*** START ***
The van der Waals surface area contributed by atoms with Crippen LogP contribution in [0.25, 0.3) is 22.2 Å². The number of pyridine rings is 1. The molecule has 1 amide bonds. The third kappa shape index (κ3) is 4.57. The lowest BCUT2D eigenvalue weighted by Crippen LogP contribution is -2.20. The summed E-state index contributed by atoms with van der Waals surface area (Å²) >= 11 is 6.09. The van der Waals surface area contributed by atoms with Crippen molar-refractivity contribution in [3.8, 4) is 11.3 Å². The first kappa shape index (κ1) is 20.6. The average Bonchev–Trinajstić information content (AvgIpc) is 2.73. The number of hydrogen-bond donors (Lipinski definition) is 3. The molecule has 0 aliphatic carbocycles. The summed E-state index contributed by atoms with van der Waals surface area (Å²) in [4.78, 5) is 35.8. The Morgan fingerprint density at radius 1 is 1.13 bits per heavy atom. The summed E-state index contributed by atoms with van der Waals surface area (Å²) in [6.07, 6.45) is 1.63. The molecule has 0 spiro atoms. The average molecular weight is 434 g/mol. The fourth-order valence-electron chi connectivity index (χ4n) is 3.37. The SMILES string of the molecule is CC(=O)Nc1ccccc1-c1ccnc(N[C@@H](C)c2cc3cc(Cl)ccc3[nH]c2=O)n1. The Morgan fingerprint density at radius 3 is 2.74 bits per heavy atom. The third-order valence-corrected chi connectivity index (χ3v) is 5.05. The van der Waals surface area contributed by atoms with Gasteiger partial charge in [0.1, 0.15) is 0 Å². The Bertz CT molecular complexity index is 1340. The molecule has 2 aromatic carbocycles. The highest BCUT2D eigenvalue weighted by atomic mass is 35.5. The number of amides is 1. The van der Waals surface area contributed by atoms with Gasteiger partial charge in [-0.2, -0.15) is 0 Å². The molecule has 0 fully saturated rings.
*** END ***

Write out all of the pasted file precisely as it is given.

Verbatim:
The van der Waals surface area contributed by atoms with Crippen LogP contribution in [0.25, 0.3) is 22.2 Å². The number of pyridine rings is 1. The molecule has 1 amide bonds. The third kappa shape index (κ3) is 4.57. The lowest BCUT2D eigenvalue weighted by Crippen LogP contribution is -2.20. The summed E-state index contributed by atoms with van der Waals surface area (Å²) >= 11 is 6.09. The van der Waals surface area contributed by atoms with Crippen molar-refractivity contribution in [3.8, 4) is 11.3 Å². The first kappa shape index (κ1) is 20.6. The average Bonchev–Trinajstić information content (AvgIpc) is 2.73. The number of hydrogen-bond donors (Lipinski definition) is 3. The molecule has 0 aliphatic carbocycles. The summed E-state index contributed by atoms with van der Waals surface area (Å²) in [4.78, 5) is 35.8. The Morgan fingerprint density at radius 1 is 1.13 bits per heavy atom. The summed E-state index contributed by atoms with van der Waals surface area (Å²) in [6.07, 6.45) is 1.63. The molecule has 0 spiro atoms. The average molecular weight is 434 g/mol. The fourth-order valence-electron chi connectivity index (χ4n) is 3.37. The SMILES string of the molecule is CC(=O)Nc1ccccc1-c1ccnc(N[C@@H](C)c2cc3cc(Cl)ccc3[nH]c2=O)n1. The Morgan fingerprint density at radius 3 is 2.74 bits per heavy atom. The third-order valence-corrected chi connectivity index (χ3v) is 5.05. The van der Waals surface area contributed by atoms with Gasteiger partial charge in [0.1, 0.15) is 0 Å². The Bertz CT molecular complexity index is 1340. The molecule has 2 aromatic carbocycles. The highest BCUT2D eigenvalue weighted by atomic mass is 35.5. The number of amides is 1. The van der Waals surface area contributed by atoms with Gasteiger partial charge in [-0.2, -0.15) is 0 Å². The molecule has 0 fully saturated rings.